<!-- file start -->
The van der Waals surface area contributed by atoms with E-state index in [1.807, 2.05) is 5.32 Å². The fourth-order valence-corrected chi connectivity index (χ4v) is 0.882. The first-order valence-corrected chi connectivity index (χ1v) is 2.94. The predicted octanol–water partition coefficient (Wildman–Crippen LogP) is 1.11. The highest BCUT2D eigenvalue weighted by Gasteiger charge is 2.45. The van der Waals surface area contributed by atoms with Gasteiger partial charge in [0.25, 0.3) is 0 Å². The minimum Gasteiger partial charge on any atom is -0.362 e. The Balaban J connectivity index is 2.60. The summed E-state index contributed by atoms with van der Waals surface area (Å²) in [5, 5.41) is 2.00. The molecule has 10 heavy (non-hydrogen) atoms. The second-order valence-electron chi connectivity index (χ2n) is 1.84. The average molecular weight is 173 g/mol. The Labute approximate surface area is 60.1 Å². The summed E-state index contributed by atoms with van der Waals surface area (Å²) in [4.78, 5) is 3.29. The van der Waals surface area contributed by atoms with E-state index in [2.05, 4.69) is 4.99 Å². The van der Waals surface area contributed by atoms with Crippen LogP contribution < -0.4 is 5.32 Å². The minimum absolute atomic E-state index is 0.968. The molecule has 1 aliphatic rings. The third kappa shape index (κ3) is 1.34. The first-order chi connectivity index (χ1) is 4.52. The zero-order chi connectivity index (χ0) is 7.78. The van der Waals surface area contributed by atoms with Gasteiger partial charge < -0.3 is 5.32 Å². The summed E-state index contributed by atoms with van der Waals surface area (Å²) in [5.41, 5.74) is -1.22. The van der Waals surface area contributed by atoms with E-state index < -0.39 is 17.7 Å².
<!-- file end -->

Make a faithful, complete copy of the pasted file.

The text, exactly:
The van der Waals surface area contributed by atoms with E-state index in [1.807, 2.05) is 5.32 Å². The fourth-order valence-corrected chi connectivity index (χ4v) is 0.882. The first-order valence-corrected chi connectivity index (χ1v) is 2.94. The predicted octanol–water partition coefficient (Wildman–Crippen LogP) is 1.11. The highest BCUT2D eigenvalue weighted by Gasteiger charge is 2.45. The van der Waals surface area contributed by atoms with Gasteiger partial charge in [0.25, 0.3) is 0 Å². The minimum Gasteiger partial charge on any atom is -0.362 e. The Balaban J connectivity index is 2.60. The summed E-state index contributed by atoms with van der Waals surface area (Å²) in [5, 5.41) is 2.00. The molecule has 10 heavy (non-hydrogen) atoms. The second-order valence-electron chi connectivity index (χ2n) is 1.84. The average molecular weight is 173 g/mol. The Labute approximate surface area is 60.1 Å². The summed E-state index contributed by atoms with van der Waals surface area (Å²) in [4.78, 5) is 3.29. The van der Waals surface area contributed by atoms with E-state index in [2.05, 4.69) is 4.99 Å². The van der Waals surface area contributed by atoms with Crippen LogP contribution < -0.4 is 5.32 Å². The minimum absolute atomic E-state index is 0.968. The molecule has 1 aliphatic rings. The third kappa shape index (κ3) is 1.34. The first-order chi connectivity index (χ1) is 4.52. The zero-order chi connectivity index (χ0) is 7.78. The van der Waals surface area contributed by atoms with Gasteiger partial charge < -0.3 is 5.32 Å². The summed E-state index contributed by atoms with van der Waals surface area (Å²) in [5.41, 5.74) is -1.22. The van der Waals surface area contributed by atoms with E-state index < -0.39 is 17.7 Å².